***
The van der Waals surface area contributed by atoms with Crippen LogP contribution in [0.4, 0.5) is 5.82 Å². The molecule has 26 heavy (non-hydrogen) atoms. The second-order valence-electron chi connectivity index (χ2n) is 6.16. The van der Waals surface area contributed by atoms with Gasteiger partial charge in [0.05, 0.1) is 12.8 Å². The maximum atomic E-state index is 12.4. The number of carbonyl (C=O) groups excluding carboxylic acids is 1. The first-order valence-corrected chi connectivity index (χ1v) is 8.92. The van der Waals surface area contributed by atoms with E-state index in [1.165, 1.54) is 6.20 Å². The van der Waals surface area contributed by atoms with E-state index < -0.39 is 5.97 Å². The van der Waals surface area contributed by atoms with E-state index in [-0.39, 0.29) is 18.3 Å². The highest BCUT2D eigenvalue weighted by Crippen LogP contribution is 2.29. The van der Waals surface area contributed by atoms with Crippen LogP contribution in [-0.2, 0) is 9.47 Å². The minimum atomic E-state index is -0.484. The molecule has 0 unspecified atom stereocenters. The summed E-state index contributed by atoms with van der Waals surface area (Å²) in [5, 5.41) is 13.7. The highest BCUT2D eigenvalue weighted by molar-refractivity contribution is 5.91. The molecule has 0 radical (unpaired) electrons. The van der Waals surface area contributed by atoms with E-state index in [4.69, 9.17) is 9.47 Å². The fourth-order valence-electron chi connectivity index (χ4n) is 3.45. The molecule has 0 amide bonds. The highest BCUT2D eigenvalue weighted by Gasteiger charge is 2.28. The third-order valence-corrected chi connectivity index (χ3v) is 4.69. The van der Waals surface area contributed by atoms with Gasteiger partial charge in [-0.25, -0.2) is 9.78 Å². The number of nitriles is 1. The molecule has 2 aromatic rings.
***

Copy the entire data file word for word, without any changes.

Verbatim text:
The van der Waals surface area contributed by atoms with Crippen LogP contribution in [0.4, 0.5) is 5.82 Å². The molecule has 26 heavy (non-hydrogen) atoms. The second-order valence-electron chi connectivity index (χ2n) is 6.16. The van der Waals surface area contributed by atoms with Gasteiger partial charge in [0.05, 0.1) is 12.8 Å². The maximum atomic E-state index is 12.4. The number of carbonyl (C=O) groups excluding carboxylic acids is 1. The first-order valence-corrected chi connectivity index (χ1v) is 8.92. The van der Waals surface area contributed by atoms with E-state index in [1.165, 1.54) is 6.20 Å². The van der Waals surface area contributed by atoms with E-state index < -0.39 is 5.97 Å². The van der Waals surface area contributed by atoms with E-state index in [-0.39, 0.29) is 18.3 Å². The highest BCUT2D eigenvalue weighted by Crippen LogP contribution is 2.29. The van der Waals surface area contributed by atoms with Crippen LogP contribution in [-0.2, 0) is 9.47 Å². The minimum atomic E-state index is -0.484. The molecule has 0 unspecified atom stereocenters. The summed E-state index contributed by atoms with van der Waals surface area (Å²) in [5, 5.41) is 13.7. The highest BCUT2D eigenvalue weighted by molar-refractivity contribution is 5.91. The molecule has 0 radical (unpaired) electrons. The van der Waals surface area contributed by atoms with E-state index in [4.69, 9.17) is 9.47 Å². The fourth-order valence-electron chi connectivity index (χ4n) is 3.45. The molecule has 0 amide bonds. The highest BCUT2D eigenvalue weighted by Gasteiger charge is 2.28. The third-order valence-corrected chi connectivity index (χ3v) is 4.69. The van der Waals surface area contributed by atoms with Gasteiger partial charge in [-0.25, -0.2) is 9.78 Å². The number of nitriles is 1. The molecule has 2 aromatic rings.